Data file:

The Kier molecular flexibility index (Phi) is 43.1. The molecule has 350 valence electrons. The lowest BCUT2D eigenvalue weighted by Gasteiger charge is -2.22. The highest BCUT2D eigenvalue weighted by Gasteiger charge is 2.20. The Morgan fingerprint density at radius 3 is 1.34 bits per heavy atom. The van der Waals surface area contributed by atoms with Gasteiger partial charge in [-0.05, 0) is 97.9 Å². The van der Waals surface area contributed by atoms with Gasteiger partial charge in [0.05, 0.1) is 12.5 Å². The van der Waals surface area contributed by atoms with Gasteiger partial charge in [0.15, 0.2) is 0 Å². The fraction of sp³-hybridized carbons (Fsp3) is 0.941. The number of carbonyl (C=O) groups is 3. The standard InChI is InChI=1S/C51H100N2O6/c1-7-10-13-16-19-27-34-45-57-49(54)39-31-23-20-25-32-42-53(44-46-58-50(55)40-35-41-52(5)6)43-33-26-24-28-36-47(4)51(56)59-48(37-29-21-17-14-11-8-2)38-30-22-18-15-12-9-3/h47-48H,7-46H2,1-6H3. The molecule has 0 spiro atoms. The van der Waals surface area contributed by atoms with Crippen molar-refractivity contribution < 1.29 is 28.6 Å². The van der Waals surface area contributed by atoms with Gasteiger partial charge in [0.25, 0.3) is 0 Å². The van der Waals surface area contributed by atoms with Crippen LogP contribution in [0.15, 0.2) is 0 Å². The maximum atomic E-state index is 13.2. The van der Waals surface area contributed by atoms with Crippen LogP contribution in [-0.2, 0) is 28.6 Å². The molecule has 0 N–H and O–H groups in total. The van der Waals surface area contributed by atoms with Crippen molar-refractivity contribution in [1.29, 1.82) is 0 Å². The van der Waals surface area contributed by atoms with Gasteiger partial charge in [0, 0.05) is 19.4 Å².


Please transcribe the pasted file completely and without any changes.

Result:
The Kier molecular flexibility index (Phi) is 43.1. The molecule has 350 valence electrons. The lowest BCUT2D eigenvalue weighted by Gasteiger charge is -2.22. The highest BCUT2D eigenvalue weighted by Gasteiger charge is 2.20. The Morgan fingerprint density at radius 3 is 1.34 bits per heavy atom. The van der Waals surface area contributed by atoms with Gasteiger partial charge in [-0.05, 0) is 97.9 Å². The van der Waals surface area contributed by atoms with Gasteiger partial charge in [0.05, 0.1) is 12.5 Å². The van der Waals surface area contributed by atoms with Gasteiger partial charge in [0.15, 0.2) is 0 Å². The fraction of sp³-hybridized carbons (Fsp3) is 0.941. The number of carbonyl (C=O) groups is 3. The standard InChI is InChI=1S/C51H100N2O6/c1-7-10-13-16-19-27-34-45-57-49(54)39-31-23-20-25-32-42-53(44-46-58-50(55)40-35-41-52(5)6)43-33-26-24-28-36-47(4)51(56)59-48(37-29-21-17-14-11-8-2)38-30-22-18-15-12-9-3/h47-48H,7-46H2,1-6H3. The molecule has 0 spiro atoms. The van der Waals surface area contributed by atoms with Crippen molar-refractivity contribution < 1.29 is 28.6 Å². The van der Waals surface area contributed by atoms with Gasteiger partial charge in [0.25, 0.3) is 0 Å². The van der Waals surface area contributed by atoms with Crippen LogP contribution in [0.15, 0.2) is 0 Å². The maximum atomic E-state index is 13.2. The van der Waals surface area contributed by atoms with Crippen LogP contribution in [-0.2, 0) is 28.6 Å². The molecule has 0 N–H and O–H groups in total. The van der Waals surface area contributed by atoms with Crippen molar-refractivity contribution in [1.29, 1.82) is 0 Å². The van der Waals surface area contributed by atoms with Gasteiger partial charge in [0, 0.05) is 19.4 Å².